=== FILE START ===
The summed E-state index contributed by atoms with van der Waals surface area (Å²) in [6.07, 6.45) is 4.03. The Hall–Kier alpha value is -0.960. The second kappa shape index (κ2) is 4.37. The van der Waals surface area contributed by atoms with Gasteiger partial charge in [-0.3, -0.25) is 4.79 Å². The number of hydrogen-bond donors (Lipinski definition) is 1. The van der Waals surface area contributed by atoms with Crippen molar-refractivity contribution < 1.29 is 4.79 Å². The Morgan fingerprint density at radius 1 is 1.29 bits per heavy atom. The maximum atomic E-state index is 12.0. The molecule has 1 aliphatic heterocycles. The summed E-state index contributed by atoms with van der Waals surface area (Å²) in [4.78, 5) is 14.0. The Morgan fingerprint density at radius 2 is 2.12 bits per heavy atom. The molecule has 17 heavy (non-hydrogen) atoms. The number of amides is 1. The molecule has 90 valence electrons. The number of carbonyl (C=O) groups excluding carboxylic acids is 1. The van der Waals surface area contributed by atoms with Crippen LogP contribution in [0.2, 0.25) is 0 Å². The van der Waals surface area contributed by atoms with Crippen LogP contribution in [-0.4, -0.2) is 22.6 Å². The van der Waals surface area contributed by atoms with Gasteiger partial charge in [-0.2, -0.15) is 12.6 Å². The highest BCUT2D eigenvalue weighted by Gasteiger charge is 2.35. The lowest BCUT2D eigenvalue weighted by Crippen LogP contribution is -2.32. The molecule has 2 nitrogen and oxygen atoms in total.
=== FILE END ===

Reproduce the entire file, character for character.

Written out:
The summed E-state index contributed by atoms with van der Waals surface area (Å²) in [6.07, 6.45) is 4.03. The Hall–Kier alpha value is -0.960. The second kappa shape index (κ2) is 4.37. The van der Waals surface area contributed by atoms with Gasteiger partial charge in [-0.3, -0.25) is 4.79 Å². The number of hydrogen-bond donors (Lipinski definition) is 1. The van der Waals surface area contributed by atoms with Crippen molar-refractivity contribution < 1.29 is 4.79 Å². The Morgan fingerprint density at radius 1 is 1.29 bits per heavy atom. The maximum atomic E-state index is 12.0. The molecule has 1 aliphatic heterocycles. The summed E-state index contributed by atoms with van der Waals surface area (Å²) in [4.78, 5) is 14.0. The Morgan fingerprint density at radius 2 is 2.12 bits per heavy atom. The molecule has 17 heavy (non-hydrogen) atoms. The number of amides is 1. The molecule has 90 valence electrons. The number of carbonyl (C=O) groups excluding carboxylic acids is 1. The van der Waals surface area contributed by atoms with Crippen LogP contribution in [0.2, 0.25) is 0 Å². The van der Waals surface area contributed by atoms with Crippen LogP contribution in [-0.4, -0.2) is 22.6 Å². The van der Waals surface area contributed by atoms with Gasteiger partial charge in [-0.2, -0.15) is 12.6 Å². The highest BCUT2D eigenvalue weighted by Gasteiger charge is 2.35. The lowest BCUT2D eigenvalue weighted by Crippen LogP contribution is -2.32. The molecule has 2 nitrogen and oxygen atoms in total.